It’s the Nipah virus that’s giving sleepless nights now, but late last year it was the Blue-Whale game with its addictive and deadly consequences. A report by the Indian Council for Medical Research (ICMR) says that 12% of individuals using internet in India suffer from IAD while another study suggests that about 25% of adolescents have IAD. Recent newspaper reports from across the country have quoted psychiatrists and counselors stating that the number of people being treated for mobile addiction, mostly students in the age group of 13-24 years, has shot up to anywhere between 75-100% in the last one year. Reading through case reports and speaking to psychiatrists and neurologists was an eye opener indeed. Here is a teenage boy who said “I feel technology has brought so much joy into my life. No other activity relaxes me or stimulates me like technology.” Another who is obsessed with gadgets says, “books smell like old people”. There is a 14-year-old girl who slapped her father for taking her phone away for a day. When asked, she said her parents were always busy and most friends were also available for online chat only. There were reports of an 11-year-old boy slashing his wrists after his parents refused to hand him his phone. Not able to devote enough time to their young son, the parents gifted him a mobile phone at quite a young age that would keep him occupied.
It seems gamers aged between ten and fifteen years who played more than three hours per day were less satisfied with their lives, less likely to feel empathy towards others and less likely to know how to deal with their emotions appropriately. However, it needs to be noted that just because one uses the Internet a lot – watch a lot of YouTube videos, shop online frequently, or like to check social media does not mean that (s)he suffer from IAD. Trouble starts when these activities begin to interfere with daily life. It is not the amount of time spent on the Internet that is worrisome but how the Internet is being used.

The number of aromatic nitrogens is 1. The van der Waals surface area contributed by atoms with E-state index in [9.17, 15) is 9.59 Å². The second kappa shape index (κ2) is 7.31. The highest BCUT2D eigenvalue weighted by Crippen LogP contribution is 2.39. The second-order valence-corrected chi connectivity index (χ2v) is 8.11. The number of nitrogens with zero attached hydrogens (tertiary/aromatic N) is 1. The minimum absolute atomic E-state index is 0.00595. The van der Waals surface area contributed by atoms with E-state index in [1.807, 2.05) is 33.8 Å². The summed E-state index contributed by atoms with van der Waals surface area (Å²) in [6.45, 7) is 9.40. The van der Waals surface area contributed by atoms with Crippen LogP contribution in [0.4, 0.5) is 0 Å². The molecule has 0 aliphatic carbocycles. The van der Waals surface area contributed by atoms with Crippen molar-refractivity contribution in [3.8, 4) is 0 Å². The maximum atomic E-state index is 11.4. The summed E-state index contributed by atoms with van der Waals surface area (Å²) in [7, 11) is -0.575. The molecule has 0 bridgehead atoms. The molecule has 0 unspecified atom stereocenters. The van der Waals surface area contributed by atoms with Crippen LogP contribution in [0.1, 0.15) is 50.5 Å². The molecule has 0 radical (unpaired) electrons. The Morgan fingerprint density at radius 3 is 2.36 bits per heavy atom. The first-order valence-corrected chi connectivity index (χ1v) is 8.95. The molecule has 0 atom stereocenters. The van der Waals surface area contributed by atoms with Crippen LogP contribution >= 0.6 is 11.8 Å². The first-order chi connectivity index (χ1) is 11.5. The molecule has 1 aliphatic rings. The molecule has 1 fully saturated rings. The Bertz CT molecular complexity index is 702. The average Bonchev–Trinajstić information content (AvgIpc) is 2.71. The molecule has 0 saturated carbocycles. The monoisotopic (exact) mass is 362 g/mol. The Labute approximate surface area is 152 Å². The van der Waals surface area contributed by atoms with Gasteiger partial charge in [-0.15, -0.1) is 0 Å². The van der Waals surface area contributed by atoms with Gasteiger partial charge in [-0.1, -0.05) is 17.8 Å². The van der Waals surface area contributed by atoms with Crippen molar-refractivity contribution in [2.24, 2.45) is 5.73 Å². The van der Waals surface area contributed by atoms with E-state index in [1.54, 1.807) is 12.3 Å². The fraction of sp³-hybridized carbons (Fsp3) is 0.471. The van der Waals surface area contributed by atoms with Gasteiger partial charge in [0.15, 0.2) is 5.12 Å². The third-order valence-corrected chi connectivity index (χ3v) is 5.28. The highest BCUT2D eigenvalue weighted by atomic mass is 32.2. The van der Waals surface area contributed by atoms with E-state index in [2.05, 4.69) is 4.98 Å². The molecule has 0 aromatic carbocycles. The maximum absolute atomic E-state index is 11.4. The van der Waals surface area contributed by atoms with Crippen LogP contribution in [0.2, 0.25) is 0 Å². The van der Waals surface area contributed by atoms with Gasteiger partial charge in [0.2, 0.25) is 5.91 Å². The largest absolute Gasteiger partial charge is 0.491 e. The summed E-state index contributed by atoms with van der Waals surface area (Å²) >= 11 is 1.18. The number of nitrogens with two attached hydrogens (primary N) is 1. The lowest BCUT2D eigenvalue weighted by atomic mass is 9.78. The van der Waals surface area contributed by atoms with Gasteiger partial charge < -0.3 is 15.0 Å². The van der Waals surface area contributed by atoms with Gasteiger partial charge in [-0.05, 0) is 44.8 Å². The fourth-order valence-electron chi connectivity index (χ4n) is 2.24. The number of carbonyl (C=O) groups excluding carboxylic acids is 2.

Most societies refuse to sell alcohol or cigarettes to children but often overlook behavioral addictions like gaming. When it comes to behavioral compulsions on internet; we can learn a lot from our Asian neighbors. In fact China is the first country to declare IAD a clinical disorder and term it the number one public health threat to teenage population. Japan, South Korea and Vietnam all have nationally funded programs that operate clinics offering aversion and cognitive behavioral therapy. Korea’s “shutdown law” makes it illegal for any Korean under the age of sixteen to play video games between the hours of midnight and 6am. Psychiatrist Prof. Tao Ran who is considered father of internet addiction treatment in China says, “Parents fail to make friends with their children. We only ask them to study and cannot see their pain, stress or worries. So they make friends with screens and internet.” India too has many specialized IAD therapy centers now, a trend started by the ‘Service for Healthy Use of Technology’ (SHUT) set up by National Institute of Mental Health and Neuro Sciences (NIMHANS).
Betel-nut to Internet
We cannot wish away the fact that fifteen years ago, internet was an escape from real world. But now the real world is an escape from internet for many. According to journalist Maia Szalavitz, “Addiction is like misguided love. It’s like love with obsession but not the emotional support.” Whether it’s our addiction to betel-nut that started thirteen thousand years ago or the internet of modern age, Maia’s words may hold true. Till such time the medical fraternity and key stakeholders put a robust framework in place, it’s up to each of us to protect our young ones. We could start by befriending them, not letting them feel lonely and making them learn from people rather than screens. Fifteen or Seventeen, we can make it sweet for our girls and boys.